West Tennessee Haiti Partnership


My last morning in Haiti.  The guest house is quiet, not even the cooks are awake yet. I think it was the dogs that woke me up this time, for some reason they start barking between 3 and 4 AM every night. Stephen is sleeping on the couch across the room from where I sit at the computer.  He does not like to go to bed, even in Haiti.  So he falls asleep on the couch, like he has since he was a little boy.

At supper tonight we talked about our favorite things in Haiti, and our least favorite things.  The group had  few items under the “least favorite” category.  They miss hot baths and water pressure (the shower sprays a half-hearted stream of water that is anywhere from ice cold to tepid).  Andrew says his first meal in America will be a Big Mac.  He says he doesn’t even like fast food, but says, “I love America, and I want a Big Mac”.  This is Andrew’s first trip overseas.  What a way to experience the world outside of the United States.

Most comments were about what people like. Brandy says “I like the whole trip, everything about it”.   Robby says Frenel is “the sweetest kid on the planet”.  Stephen liked taking pictures of everything and everybody, trying to capture the spirit of St Vincent’s and of our work here.  Shruti said that working in the clinic was the best part for her, and the most frustrating.  Andrew liked working with Dr Jenn in the Physical Therapy (PT) clinic.  There were two PT students (see earlier post) who were excited to learn from her, and Andrew could see the huge difference she made with the children she worked with.  He observed that the students “wrote down everything Dr Jenn said”.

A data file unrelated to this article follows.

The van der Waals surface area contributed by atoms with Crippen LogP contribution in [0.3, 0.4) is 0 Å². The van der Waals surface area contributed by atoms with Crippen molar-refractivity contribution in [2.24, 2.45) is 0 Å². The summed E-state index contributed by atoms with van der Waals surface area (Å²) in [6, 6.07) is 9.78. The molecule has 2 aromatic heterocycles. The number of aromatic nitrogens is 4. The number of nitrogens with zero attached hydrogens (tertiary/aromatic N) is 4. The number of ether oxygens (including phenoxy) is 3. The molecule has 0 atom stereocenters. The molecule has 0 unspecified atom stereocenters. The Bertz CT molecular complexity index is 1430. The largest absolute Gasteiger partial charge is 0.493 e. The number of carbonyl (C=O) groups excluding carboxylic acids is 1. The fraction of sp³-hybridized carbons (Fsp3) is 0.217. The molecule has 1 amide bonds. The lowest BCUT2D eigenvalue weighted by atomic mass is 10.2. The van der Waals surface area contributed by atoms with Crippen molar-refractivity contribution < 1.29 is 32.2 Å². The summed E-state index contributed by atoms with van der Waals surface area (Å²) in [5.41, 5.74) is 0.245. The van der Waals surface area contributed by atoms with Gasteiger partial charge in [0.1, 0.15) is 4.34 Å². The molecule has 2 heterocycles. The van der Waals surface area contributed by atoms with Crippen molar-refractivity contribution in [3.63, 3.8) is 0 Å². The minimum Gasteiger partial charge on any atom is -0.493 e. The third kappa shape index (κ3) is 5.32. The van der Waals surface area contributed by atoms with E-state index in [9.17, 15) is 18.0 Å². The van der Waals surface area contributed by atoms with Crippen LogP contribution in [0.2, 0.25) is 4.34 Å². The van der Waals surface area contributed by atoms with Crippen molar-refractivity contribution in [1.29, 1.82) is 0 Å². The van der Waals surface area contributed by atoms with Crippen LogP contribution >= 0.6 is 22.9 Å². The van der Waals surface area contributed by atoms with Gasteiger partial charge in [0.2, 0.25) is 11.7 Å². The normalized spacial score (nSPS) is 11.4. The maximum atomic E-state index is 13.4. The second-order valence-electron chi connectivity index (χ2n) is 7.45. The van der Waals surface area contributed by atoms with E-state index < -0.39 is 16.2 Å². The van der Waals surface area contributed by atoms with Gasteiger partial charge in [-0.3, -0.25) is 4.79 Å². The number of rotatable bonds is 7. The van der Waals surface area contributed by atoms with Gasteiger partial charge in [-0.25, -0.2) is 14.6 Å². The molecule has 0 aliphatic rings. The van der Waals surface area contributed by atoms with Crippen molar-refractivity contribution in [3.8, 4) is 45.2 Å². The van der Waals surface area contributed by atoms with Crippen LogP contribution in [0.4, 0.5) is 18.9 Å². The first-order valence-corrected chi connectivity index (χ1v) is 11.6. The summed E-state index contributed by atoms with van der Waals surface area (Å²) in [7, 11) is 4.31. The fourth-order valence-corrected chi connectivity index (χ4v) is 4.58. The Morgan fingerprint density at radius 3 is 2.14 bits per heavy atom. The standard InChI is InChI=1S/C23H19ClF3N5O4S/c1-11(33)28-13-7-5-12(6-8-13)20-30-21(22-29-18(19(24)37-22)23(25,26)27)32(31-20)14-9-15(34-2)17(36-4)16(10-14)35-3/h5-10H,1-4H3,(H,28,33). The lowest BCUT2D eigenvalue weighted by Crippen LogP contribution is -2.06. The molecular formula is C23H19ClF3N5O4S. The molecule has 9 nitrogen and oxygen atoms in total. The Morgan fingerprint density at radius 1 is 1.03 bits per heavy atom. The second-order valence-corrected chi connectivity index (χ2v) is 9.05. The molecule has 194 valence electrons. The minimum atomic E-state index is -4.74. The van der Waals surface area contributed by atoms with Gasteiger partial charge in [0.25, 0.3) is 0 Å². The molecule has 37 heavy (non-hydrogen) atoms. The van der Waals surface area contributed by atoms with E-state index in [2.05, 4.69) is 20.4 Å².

My favorite experience in Haiti is sitting with Marie Carmelle, soaking it all in.  Marie Carmelle has a particular spot where she sits in her wheelchair most of the day.  It is near the kitchen, at the foot of the steps up to the dorms.  If I sit with her, we will have conversations in broken english (hers) and Kreyol (mine).  She teaches me new Kreyol words.  I can ask her anything about the school, and she almost always knows the answer.  I can point out kids who walk (or run) past us, and ask their names.  I have been unpleasantly surprised at times when I inquire about one of the young deaf children, and she doesn’t know their name, nor does anyone else, not even the child himself. 

Today on our last afternoon, I asked Mackenson to come and play his guitar for me, so we all sat near Marie Carmelle and listened.  Adam brought his guitar and joined us.  Mackenson has a sweet tenor voice and sings his ballads in Kreyol or French, including songs he wrote himself.  Slowly people gathered to listen, American and Haitian.  The deaf children like to put their hand on the body of the guitar and feel the vibrations.  One of the girls kept putting her fingers on the guitar strings at the frets, near Mackenson’s fingers.  Mackenson does not mind, he just keeps on playing and singing softly.  No frown appears on his face for this pesky kid.  Raphael, a boy of about 8, went over to Adam, who let him strum the guitar strings with his hand.  I say his hand, because he has no fingers on his right hand.  But fingers are not required for strumming.

The older girls Mariline, Clauricianne and Genie sit on the stairsteps, Genie at the top with her prosthetic leg, Clauricianne who has no legs, rests her head on Genie’s knee.  Mariline (two missing legs, one with a prosthesis)  rests her head on Clauricianne, her crutches propped against the stair rail.  All are content, listening to the music, enjoying the mild breeze.

This is my sanctuary, sitting with the family that is St Vincent’s, that has become my family.  If sanctuary is a safe place, a protected place where one can rest and restore the soul, then that is exactly what sitting at the bottom of the steps at St Vincent’s school is for me.

Susan Nelson
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